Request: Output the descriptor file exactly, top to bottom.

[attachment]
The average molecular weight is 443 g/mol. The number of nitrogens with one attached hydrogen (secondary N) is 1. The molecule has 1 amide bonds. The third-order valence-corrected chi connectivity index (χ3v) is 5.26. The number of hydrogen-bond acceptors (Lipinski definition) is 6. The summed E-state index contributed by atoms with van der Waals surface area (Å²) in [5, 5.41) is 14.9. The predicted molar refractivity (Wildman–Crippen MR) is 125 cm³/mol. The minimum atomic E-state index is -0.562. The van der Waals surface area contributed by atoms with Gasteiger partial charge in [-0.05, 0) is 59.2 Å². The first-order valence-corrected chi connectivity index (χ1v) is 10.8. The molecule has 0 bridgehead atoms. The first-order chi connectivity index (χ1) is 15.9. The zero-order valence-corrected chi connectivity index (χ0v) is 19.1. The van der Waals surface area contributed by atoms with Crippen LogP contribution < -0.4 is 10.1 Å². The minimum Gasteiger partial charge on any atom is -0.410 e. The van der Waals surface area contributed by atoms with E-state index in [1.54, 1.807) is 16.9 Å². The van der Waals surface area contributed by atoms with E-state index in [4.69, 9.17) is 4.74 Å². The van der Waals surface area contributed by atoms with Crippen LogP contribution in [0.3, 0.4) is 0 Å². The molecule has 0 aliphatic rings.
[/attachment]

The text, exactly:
The average molecular weight is 443 g/mol. The number of nitrogens with one attached hydrogen (secondary N) is 1. The molecule has 1 amide bonds. The third-order valence-corrected chi connectivity index (χ3v) is 5.26. The number of hydrogen-bond acceptors (Lipinski definition) is 6. The summed E-state index contributed by atoms with van der Waals surface area (Å²) in [5, 5.41) is 14.9. The predicted molar refractivity (Wildman–Crippen MR) is 125 cm³/mol. The minimum atomic E-state index is -0.562. The van der Waals surface area contributed by atoms with Gasteiger partial charge in [-0.05, 0) is 59.2 Å². The first-order valence-corrected chi connectivity index (χ1v) is 10.8. The molecule has 0 bridgehead atoms. The first-order chi connectivity index (χ1) is 15.9. The zero-order valence-corrected chi connectivity index (χ0v) is 19.1. The van der Waals surface area contributed by atoms with Crippen LogP contribution < -0.4 is 10.1 Å². The minimum Gasteiger partial charge on any atom is -0.410 e. The van der Waals surface area contributed by atoms with E-state index in [1.54, 1.807) is 16.9 Å². The van der Waals surface area contributed by atoms with E-state index in [4.69, 9.17) is 4.74 Å². The van der Waals surface area contributed by atoms with Crippen LogP contribution in [0.3, 0.4) is 0 Å². The molecule has 0 aliphatic rings.